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said, what are you going to do now? she said, look, i decided to become a nurse. that's what i was in school for. i have to go back. i have to do this for my family. i can't just stop. i need to be able to help provide for my family. her husband is here with her, but most of her family lives in california. she says, i just -- i have no choice. i have to do this for them. i just thought, that was so incredibly touching because you do realize, this is the only community college in the entire county. i mean, this is it for her. this is closest she can get to be able to go to school and be able to take care of her children. she's not going to stop. i also asked her if she was able to talk to anyone, get any counseling, and she says, i'm just not ready yet. i haven't done that yet. the first people outside of her family she talked to was us. >> wow. >> that's not the best situation in the world either. i mean, the earlier you get the help, the better. >> sara, thanks for bringing us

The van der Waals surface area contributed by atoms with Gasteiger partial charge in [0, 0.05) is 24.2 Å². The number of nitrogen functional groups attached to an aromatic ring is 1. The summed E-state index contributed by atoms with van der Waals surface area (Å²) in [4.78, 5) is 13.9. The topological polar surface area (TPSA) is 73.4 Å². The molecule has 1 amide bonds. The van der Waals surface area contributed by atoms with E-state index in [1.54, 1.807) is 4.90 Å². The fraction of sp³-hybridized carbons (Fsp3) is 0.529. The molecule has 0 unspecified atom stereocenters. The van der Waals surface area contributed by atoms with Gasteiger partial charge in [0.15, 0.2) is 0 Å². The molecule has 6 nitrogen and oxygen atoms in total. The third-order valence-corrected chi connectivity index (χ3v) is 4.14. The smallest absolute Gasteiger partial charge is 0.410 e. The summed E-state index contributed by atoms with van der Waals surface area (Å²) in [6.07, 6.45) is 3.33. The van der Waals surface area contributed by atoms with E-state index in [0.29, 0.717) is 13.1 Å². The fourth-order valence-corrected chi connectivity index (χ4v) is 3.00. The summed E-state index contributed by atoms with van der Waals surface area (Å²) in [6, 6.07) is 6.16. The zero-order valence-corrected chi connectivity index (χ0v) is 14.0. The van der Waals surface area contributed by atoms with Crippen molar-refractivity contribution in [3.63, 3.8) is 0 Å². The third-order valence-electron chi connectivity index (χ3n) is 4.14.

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that story. it's powerful. the debate over guns is meeting up now. we'll ask what mike huckabee thinks, next. is room is ready, ya know what he becomes? great proposal! let's talk more over golf. great. how about over tennis? even better. a game changer! the ready for you alert, only at lq.com. ugh! heartburn! no one burns on my watch! try alka-seltzer heartburn reliefchews. they work fast and don't taste chalky. mmm...amazing. i have heartburn. alka-seltzer heartburn reliefchews. enjoy the relief.
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every time something like this happens, they talk about it and nothing is done. >> that was the father of the oregon gunman, speaking exclusively to cnn. hilalary clinton is set to outline her gun proposals today. let's hear from the other side of the aisle. former arkansas governor mike huckabee joins us. thank you for being here, even for this terribly upsetting topic. let's talk about what the father said. he wants to know how his son stockpiled 13 weapons. what's your answer? >> well, he was able to do it because nobody really reported any of the signs. this guy apparently was a loaner. he exhibited some traits of behavior and attitudes that were warning signals, but nobody acted upon them. he was able to obtain those weapons. some of which came, apparently, from his mother. some that he obtained. i think we always talk about what the weapon was, but whether it's a pressure cooker or whether it's a gun, we're